At the sign of the Barking lion...

St Andrew, Kettleburgh

At the sign of the Barking lion...

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Kettleburgh Kettleburgh Kettleburgh

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          This is a church I always look forward to coming back to. I've had a soft spot for it ever since I first visited on a fierce November afternoon towards the end of the last century while cycling from Saxmundham back to Ipswich, and I took shelter here from a burst in the storm. At other times, on other visits, in hot summer sun or in winter snow, in the birdsong of spring or the bluster of autumn's falling leaves, I've found the same pleasing stillness and silence here in this quiet, unremarkable little building.

Until a few decades ago the situation of this church was a remote one, with only a couple of old cottages for company. Arthur Mee describes walking out across the fields to it in the 1930s, but now it is difficult to spot the church unless you know where it is, for now modern housing lines the lane up from the road, and St Andrew has been joined to its straggling village. But for all that, you still enter the churchyard through the narrow gap between two cottages, and to do so is to step back in time.

A mix of Decorated and Perpendicular window tracery suggests that the church was being rebuilt in the decades as the 14th Century became the 15th Century. The big windows of the chancel throw the nave into a more secluded relief. There are clerestories on both sides of the nave but no aisles, which on some churches can create a stark effect, but not here. Were aisles ever planned? A chapel on the north side of the nave has been demolished at some point, you can still see its outline and the piscina in an outside wall of an altar it contained.

You step into a space which is typical of a number of quiet, tidy churches in this area. Not terribly exciting, perhaps, but with a sense of continuity, and of being at the heart of a faith community. All in all a good example of a rural Suffolk medieval parish church, with a sense of its past, a seemliness about its present, and a feeling that it is suitable, for now at least, for the liturgies of the Church of England. It is the Elizabethan Settlement made solid and brought up to date by successive generations, for whom it now acts a touchstone.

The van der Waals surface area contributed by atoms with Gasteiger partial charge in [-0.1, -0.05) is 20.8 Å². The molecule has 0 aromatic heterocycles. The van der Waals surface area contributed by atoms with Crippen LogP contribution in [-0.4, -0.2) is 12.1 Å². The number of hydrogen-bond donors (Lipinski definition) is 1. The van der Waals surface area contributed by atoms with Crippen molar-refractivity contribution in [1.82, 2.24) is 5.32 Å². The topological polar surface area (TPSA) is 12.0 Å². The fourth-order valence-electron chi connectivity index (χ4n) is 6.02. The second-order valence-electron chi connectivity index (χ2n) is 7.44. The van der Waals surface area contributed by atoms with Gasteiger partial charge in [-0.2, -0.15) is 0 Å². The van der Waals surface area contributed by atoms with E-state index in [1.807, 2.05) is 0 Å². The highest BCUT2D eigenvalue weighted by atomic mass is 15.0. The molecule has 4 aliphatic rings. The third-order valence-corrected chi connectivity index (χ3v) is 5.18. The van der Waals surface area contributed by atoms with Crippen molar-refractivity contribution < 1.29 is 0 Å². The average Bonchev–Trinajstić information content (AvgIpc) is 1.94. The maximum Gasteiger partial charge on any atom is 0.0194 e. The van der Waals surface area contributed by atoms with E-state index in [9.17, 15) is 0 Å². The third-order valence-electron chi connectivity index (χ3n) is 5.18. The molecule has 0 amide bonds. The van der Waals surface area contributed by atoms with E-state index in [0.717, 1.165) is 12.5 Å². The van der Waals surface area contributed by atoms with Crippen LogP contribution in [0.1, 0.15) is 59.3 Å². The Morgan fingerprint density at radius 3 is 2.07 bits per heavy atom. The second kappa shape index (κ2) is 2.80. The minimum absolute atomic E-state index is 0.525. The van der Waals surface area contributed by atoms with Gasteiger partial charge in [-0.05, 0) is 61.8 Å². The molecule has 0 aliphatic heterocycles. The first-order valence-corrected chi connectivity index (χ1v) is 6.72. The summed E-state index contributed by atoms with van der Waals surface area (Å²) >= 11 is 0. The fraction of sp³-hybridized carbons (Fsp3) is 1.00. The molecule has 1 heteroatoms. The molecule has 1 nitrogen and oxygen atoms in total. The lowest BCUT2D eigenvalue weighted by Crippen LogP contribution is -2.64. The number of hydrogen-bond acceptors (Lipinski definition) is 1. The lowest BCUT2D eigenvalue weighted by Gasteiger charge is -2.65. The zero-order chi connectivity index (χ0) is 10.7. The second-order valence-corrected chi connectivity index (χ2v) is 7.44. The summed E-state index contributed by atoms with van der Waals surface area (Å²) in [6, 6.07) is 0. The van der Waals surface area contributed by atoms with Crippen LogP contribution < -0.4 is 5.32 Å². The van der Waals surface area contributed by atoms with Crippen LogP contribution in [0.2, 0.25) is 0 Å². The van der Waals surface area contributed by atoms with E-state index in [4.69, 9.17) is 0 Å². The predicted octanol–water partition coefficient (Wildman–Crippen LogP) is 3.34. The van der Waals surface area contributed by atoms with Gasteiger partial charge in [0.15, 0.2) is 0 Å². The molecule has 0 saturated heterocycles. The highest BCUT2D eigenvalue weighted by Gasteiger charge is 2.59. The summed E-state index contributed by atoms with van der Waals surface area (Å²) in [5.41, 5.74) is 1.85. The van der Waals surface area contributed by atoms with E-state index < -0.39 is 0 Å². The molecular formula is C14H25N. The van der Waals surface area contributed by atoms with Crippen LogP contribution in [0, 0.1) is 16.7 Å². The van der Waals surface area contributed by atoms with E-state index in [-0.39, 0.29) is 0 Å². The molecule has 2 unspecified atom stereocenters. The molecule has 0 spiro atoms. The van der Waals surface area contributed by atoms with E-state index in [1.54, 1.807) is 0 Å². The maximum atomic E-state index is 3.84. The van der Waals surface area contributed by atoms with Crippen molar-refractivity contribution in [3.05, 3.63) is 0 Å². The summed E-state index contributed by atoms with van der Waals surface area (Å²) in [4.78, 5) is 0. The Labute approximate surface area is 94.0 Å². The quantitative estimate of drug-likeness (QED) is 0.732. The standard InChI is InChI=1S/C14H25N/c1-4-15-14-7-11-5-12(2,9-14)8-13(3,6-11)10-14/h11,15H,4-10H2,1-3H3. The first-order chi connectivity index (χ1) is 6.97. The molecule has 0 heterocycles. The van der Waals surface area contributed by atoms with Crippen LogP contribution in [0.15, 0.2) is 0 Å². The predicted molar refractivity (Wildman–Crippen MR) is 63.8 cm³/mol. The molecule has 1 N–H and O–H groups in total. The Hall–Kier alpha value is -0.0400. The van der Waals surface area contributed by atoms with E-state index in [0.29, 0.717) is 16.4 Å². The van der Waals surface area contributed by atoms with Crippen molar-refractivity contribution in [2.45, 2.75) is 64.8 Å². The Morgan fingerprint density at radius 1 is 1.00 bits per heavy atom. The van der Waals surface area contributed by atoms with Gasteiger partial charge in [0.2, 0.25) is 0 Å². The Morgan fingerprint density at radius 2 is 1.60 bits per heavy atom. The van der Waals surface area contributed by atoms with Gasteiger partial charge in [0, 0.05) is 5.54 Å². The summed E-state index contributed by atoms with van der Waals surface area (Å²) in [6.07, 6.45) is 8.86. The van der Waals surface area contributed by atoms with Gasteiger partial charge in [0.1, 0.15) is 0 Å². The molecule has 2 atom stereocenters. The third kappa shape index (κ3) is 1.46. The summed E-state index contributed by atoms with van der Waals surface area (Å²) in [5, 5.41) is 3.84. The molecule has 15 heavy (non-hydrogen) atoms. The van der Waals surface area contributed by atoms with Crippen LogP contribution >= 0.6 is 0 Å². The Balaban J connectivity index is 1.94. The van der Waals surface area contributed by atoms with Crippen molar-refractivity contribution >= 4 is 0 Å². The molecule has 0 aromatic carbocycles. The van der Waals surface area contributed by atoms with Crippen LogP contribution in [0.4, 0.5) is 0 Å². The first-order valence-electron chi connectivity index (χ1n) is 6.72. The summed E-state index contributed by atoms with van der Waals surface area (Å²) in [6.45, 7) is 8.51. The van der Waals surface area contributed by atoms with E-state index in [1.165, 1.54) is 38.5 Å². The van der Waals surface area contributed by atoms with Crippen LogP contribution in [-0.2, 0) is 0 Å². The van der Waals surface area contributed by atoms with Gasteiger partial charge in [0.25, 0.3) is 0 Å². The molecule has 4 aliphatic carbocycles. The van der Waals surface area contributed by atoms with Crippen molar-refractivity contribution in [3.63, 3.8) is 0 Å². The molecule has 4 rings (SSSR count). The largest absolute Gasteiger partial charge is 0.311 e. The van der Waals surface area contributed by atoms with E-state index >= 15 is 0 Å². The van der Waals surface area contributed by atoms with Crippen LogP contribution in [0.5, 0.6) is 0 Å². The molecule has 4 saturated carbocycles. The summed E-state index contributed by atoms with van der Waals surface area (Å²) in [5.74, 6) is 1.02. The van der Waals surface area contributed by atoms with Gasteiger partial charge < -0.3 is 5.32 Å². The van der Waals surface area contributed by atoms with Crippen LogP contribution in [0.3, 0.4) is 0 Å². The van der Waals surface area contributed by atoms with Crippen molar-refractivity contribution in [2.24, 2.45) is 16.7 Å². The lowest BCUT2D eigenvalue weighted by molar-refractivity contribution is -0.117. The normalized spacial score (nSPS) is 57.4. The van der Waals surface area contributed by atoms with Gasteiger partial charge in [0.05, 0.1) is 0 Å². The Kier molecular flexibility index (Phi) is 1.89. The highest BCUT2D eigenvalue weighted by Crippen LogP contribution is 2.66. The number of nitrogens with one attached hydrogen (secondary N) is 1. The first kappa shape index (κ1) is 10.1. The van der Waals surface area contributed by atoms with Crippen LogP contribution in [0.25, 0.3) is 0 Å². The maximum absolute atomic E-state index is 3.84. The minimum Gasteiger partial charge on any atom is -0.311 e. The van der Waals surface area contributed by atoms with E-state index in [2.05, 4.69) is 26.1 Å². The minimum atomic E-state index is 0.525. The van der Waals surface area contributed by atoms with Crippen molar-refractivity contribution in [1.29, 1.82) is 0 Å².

In the chancel, a 15th Century bench end depicts a tower. A face peeps out of a window near the top, perhaps representing the act of Visiting the Prisoner, one of the Works of Mercy. A worn figure holds a large object which looks as if it may have been a church, in which case perhaps he was St Botolph. A finely carved monk has lost his head, and whatever it was he was holding. Another figure is a wodewose, an East Anglian wild man.

wild man tower face looking out of a tower
stag iconoclasm - or sheer carelessness? St Botolph monk holding something

There was a busy makeover here in the early years of the 18th Century. This brought us the finely lettered decalogue boards and the royal arms of Queen Anne. The pulpit is from a century earlier, although it was adapted by the Victorians. Even earlier is the font which, as James Bettley points out in the revised Buildings of England, can be precisey dated to 1419 when it was given by Alice Charles in memory of her husband Sir Thomas Charles. 1419 is a pleasing midpoint to the suggested campaign of the building of the church, perhaps giving a date for the completion of the nave.

Kettleburgh isn't perhaps a church on many people's radar, certainly not those ticking off England's Thousand Best Churches or anything like that. But if you fancy a pleasant afternoon cycling around quiet narrow lanes, taking in a few interesting and welcoming churches, you could do a lot worse than come here. Nearby are Brandeston, Monewden, Cretingham, Hoo and Charsfield. And back to Ipswich in time for tea.


Simon Knott, December 2020

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looking east sanctuary font
a Suffolk angel thou shalt not thou shalt not take the Name of the Lord thy God in vain
angel with scroll (fragment) Queen Anne fell at Wancourt

this church is normally open for private prayer

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